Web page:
This could very well be down to Jack O’Connell’s superb central performance. O’Connell fills the role of Eric with malice and angst, and it’s a fantastic physical performance at times, although he also brings a wonderful layer of vulnerability to the character. He perfectly shows the character’s inner conflict, and there’s a real tension whenever he’s on screen as he’s just so unpredictable. Ben Mendelsohn is also excellent as Eric’s father Neville. There’s a similar conflict within him, struggling to know how to do right by his son whom he’s never really been around to care for.

What does let the film down a little is that at times it feels somewhat contrived and cliched. Making a weapon out of a toothbrush and razor blade, a corrupt prison governor, the suggestion that you’ll turn gay in prison; this kind of thing doesn’t hold the story back at all, but does feel like we’ve been there a few too many times before.

Some slight contrivances aside, Starred Up is a solid character-driven drama. It’s bleak and unflinching at times, which may put some people off, but it’s well worth seeing for Jack O’Connell’s performance alone.

Pros

  • Brilliant performance from Jack O’Connell
  • Ben Mendelsohn also impressive
  • Interesting relationships between the main characters

Cons

  • Sometimes contrived and cliched

4 pigeons

4/5 pigeons

 

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What D’ya Mean You Haven’t Seen… Schindler’s List?

This long forgotten feature was set up to jot down thoughts on classic films that I was only just getting around to watching – my blindspot series if you will. And I set it up primarily because I hadn’t seen one film in particular: Schindler’s List.

Well I finally found the time to watch it and needless to say it’s worth all the praise and acclaim that has poured its way in the decade and a bit since its release.

Plot: Oskar Schindler (Liam Neeson) is a German businessman who hires Jewish workers in his factories because they cost less. Horrified by the treatment of the Jews by the Nazis, along with his Jewish accountant Itzhak Stern (Ben Kingsley) he seeks to save the lives of as many of them as possible by employing them, thus making them essential to the German war effort. However, he must do so under the watchful eye of the merciless SS officer Amon Goeth (Ralph Fiennes)

One of the first things that struck me is that even though it was made in 1993, it feels like a much older film. Now that’s not in any way a criticism, but I felt like I was watching a film from the 1950s or 60s. It had a very classic feel to it, almost like a film noir at times, particularly in its use of chiaroscuro lighting.

However, the most overwhelming thing I took from it in terms of how it was shot, was that it looked very much like documentary footage a lot of the time. It was only after I watched the film did I find out this was deliberate on Spielberg’s part. The film was apparently influenced by Shoah, a 1985 French documentary about the Holocaust, and Spielberg stayed away from using techniques such as Steadicam or long shots that would have taken away from this documentary feel. Obviously the splash of colour on the little girl’s dress is an exception to this.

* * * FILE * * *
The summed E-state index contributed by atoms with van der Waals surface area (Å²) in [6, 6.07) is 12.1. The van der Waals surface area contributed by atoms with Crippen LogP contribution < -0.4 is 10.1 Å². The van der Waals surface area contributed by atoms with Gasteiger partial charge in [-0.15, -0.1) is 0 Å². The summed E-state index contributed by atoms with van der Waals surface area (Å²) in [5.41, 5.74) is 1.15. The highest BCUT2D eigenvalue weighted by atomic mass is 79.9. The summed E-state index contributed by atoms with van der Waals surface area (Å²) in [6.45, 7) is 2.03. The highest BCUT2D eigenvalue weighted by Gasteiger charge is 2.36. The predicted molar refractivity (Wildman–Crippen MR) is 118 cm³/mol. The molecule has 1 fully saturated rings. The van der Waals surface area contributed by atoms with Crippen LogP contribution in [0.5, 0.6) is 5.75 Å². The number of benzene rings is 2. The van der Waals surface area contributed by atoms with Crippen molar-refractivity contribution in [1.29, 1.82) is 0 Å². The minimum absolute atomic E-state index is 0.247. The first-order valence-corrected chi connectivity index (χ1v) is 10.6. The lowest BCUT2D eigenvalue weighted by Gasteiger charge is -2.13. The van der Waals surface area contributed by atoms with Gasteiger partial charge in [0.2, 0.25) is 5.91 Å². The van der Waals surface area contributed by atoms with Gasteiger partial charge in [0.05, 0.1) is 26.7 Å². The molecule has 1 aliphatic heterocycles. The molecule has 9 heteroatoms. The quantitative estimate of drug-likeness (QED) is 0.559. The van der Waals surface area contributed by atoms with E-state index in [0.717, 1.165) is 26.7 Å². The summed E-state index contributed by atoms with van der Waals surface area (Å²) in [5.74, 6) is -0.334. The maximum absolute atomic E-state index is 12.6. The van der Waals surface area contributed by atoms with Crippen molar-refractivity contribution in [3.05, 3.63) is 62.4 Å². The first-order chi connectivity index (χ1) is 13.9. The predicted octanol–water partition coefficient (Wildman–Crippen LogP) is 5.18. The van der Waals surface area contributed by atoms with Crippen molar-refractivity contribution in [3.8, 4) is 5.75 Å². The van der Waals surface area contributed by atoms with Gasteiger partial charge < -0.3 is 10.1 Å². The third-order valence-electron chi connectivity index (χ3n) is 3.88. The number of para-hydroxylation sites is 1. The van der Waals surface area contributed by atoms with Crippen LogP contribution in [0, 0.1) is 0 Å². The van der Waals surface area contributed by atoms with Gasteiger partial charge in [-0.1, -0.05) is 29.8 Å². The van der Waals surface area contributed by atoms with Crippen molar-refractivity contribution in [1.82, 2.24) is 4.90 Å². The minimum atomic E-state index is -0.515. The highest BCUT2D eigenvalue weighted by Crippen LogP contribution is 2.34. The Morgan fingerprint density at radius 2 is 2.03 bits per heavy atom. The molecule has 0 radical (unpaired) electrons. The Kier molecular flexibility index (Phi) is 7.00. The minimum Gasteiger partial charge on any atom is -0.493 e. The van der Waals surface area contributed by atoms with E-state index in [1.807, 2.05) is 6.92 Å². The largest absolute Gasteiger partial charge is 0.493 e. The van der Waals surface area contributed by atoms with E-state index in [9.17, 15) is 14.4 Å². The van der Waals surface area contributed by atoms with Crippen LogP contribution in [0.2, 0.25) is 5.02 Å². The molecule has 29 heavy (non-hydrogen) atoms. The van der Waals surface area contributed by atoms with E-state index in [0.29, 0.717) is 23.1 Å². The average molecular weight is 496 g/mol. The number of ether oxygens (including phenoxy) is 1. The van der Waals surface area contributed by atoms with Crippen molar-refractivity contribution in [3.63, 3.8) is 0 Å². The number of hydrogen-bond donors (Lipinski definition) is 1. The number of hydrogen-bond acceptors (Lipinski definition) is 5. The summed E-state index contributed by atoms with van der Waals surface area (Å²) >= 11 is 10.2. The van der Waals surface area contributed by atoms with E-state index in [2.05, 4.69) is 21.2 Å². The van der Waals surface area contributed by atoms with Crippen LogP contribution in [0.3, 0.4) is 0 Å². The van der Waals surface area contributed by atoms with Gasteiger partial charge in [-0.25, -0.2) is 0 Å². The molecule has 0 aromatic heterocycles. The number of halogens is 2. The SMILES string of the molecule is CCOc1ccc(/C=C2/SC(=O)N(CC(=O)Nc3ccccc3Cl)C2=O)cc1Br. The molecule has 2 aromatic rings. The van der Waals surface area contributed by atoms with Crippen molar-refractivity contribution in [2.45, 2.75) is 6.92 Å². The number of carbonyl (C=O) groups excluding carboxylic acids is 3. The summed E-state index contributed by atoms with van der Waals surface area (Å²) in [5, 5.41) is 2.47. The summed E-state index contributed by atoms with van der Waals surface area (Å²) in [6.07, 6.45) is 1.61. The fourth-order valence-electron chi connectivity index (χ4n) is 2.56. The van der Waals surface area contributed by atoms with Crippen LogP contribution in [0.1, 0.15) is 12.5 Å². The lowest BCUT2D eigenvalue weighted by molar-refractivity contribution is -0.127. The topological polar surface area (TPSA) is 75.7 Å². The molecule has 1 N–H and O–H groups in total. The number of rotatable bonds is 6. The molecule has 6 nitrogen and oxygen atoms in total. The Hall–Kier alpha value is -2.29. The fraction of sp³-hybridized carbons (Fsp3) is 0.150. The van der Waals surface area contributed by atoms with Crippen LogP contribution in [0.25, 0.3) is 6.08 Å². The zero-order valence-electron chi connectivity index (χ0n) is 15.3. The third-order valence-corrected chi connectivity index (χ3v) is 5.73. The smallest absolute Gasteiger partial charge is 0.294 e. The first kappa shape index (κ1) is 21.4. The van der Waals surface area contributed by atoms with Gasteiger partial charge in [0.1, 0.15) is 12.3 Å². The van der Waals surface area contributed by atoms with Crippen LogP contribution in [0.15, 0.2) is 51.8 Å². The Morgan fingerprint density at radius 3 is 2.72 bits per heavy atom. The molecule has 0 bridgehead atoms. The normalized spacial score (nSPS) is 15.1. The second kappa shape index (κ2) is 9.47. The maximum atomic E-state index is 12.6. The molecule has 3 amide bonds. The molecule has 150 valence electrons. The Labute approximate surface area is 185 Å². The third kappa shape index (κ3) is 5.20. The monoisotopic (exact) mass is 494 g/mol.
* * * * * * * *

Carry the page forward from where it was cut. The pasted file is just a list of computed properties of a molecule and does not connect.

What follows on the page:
And this is one of the film’s biggest strengths. By making the whole thing look like a documentary, it seems to lend it even more credibility and gives it that little bit more emotional weight. These all seem like real people rather than just being based on them, which makes it all the more disturbing and heartbreaking seeing their struggles. Had Spielberg used more conventional filmmaking methods (ie. non-documentary) then it would probably have given the whole thing a little more gloss and the line between reality and fiction would have grown further apart.

Liam Neeson in Schindler's ListAs well as being a stunning film overall, Schindler’s List is littered with memorable scenes that will stick in your memory for a while afterwards and show Spielberg’s sometimes underrated genius as a director.

For example, seeing Nazi soldiers shooting Jewish people is something you’d probably expect to see in a film of this kind. However, here it plays out to classical music (Bach I think), creating a really disturbing counterpoint of what we see and what we hear. It’s not exactly a groundbreaking technique, but a no less effective one.

Another fascinating scene sees Ralph Fiennes’ character taking aim with a rifle from his mansion (which I think resembles the Bates motel in Psycho) and shooting Jewish workers in the concentration camp for no reason whatsoever, although by this point reason doesn’t really come into anything. He sees it as sport, something to pass the time and it’s shocking.